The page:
Call it a matter of perspective. But one of the enduring memories of a visit to New Zealand was how many talented winemakers characterized their Pinot Noirs as summer reds.
The more I think about this classification, the more sense it makes. Marrying the juicy and fruity style of many affordable Pinots from Marlborough, Waipara and Nelson with a free-spirited season of picnics and al fresco dining gives separation from more rarefied and costly French bottles that are aptly suited to more formal occasions.
It’s also a savvy positioning that deflates any direct comparison to the highly romanticized view of Pinot Noirs fashioned in the grape’s spiritual homeland in Burgundy.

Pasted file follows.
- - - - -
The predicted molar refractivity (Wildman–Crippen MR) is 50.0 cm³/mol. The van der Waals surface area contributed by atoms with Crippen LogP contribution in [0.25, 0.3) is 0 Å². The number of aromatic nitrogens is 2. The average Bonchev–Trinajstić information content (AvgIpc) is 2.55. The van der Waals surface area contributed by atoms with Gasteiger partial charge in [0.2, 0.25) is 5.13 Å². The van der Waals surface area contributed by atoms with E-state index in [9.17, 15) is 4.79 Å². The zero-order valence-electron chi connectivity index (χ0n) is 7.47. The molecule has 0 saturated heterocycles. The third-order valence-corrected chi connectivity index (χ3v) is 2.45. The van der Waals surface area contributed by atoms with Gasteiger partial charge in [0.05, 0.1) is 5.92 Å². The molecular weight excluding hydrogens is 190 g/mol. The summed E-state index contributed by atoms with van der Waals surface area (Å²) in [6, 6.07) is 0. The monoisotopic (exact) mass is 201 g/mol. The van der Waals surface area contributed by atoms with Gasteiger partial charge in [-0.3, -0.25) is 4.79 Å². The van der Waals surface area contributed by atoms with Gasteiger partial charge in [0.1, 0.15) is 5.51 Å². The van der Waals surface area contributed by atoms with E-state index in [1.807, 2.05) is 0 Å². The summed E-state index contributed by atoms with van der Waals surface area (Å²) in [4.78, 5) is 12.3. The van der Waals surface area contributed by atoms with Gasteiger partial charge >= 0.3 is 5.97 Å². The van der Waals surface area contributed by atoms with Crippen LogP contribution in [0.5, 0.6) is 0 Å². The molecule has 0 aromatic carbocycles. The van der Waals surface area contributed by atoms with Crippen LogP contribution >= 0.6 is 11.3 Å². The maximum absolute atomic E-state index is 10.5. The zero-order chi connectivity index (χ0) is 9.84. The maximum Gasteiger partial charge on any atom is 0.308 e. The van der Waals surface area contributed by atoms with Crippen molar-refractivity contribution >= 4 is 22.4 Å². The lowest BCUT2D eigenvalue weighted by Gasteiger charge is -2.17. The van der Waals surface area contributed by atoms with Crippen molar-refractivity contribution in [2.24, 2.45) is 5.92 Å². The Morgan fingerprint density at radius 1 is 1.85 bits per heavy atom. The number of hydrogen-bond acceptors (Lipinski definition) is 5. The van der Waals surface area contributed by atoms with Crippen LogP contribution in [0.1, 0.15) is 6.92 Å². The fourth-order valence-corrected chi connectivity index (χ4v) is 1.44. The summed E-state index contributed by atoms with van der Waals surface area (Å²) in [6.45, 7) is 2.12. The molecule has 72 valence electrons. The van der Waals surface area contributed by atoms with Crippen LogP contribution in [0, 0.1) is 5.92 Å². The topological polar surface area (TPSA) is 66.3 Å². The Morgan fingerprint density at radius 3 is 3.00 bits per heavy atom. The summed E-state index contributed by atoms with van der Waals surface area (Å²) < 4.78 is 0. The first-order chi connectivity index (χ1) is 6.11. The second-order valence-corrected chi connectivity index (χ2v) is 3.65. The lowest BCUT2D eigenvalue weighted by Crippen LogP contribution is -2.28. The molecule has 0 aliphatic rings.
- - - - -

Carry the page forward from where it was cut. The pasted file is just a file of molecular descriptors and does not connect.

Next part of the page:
It’s not a direct question of the rigor and dedication of the winemaking teams responsible, especially when you consider the grape’s notorious fickle nature in the vineyard and cellar. Well-made Pinot doesn’t just happen. It needs to be coaxed into being.